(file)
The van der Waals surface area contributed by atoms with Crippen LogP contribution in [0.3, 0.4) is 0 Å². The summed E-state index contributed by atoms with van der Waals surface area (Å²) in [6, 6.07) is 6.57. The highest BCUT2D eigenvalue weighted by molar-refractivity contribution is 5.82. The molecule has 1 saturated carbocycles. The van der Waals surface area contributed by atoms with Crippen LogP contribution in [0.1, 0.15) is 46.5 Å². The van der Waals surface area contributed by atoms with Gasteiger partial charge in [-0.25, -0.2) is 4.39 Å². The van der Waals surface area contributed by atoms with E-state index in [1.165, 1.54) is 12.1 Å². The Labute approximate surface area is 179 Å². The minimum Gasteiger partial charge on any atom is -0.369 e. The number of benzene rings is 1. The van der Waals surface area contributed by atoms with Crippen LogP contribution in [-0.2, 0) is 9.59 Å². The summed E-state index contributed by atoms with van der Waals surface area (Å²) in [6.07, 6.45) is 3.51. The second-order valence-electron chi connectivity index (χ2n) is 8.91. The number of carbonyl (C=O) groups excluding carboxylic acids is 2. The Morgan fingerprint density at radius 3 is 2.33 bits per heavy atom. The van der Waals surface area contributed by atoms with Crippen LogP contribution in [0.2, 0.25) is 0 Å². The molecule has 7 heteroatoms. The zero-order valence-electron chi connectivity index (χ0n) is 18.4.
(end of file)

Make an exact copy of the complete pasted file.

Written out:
The van der Waals surface area contributed by atoms with Crippen LogP contribution in [0.3, 0.4) is 0 Å². The summed E-state index contributed by atoms with van der Waals surface area (Å²) in [6, 6.07) is 6.57. The highest BCUT2D eigenvalue weighted by molar-refractivity contribution is 5.82. The molecule has 1 saturated carbocycles. The van der Waals surface area contributed by atoms with Crippen LogP contribution in [0.1, 0.15) is 46.5 Å². The van der Waals surface area contributed by atoms with Gasteiger partial charge in [-0.25, -0.2) is 4.39 Å². The van der Waals surface area contributed by atoms with E-state index in [1.165, 1.54) is 12.1 Å². The Labute approximate surface area is 179 Å². The minimum Gasteiger partial charge on any atom is -0.369 e. The number of benzene rings is 1. The van der Waals surface area contributed by atoms with Crippen LogP contribution in [-0.2, 0) is 9.59 Å². The summed E-state index contributed by atoms with van der Waals surface area (Å²) in [6.07, 6.45) is 3.51. The second-order valence-electron chi connectivity index (χ2n) is 8.91. The number of carbonyl (C=O) groups excluding carboxylic acids is 2. The Morgan fingerprint density at radius 3 is 2.33 bits per heavy atom. The van der Waals surface area contributed by atoms with Crippen LogP contribution in [0.2, 0.25) is 0 Å². The molecule has 7 heteroatoms. The zero-order valence-electron chi connectivity index (χ0n) is 18.4.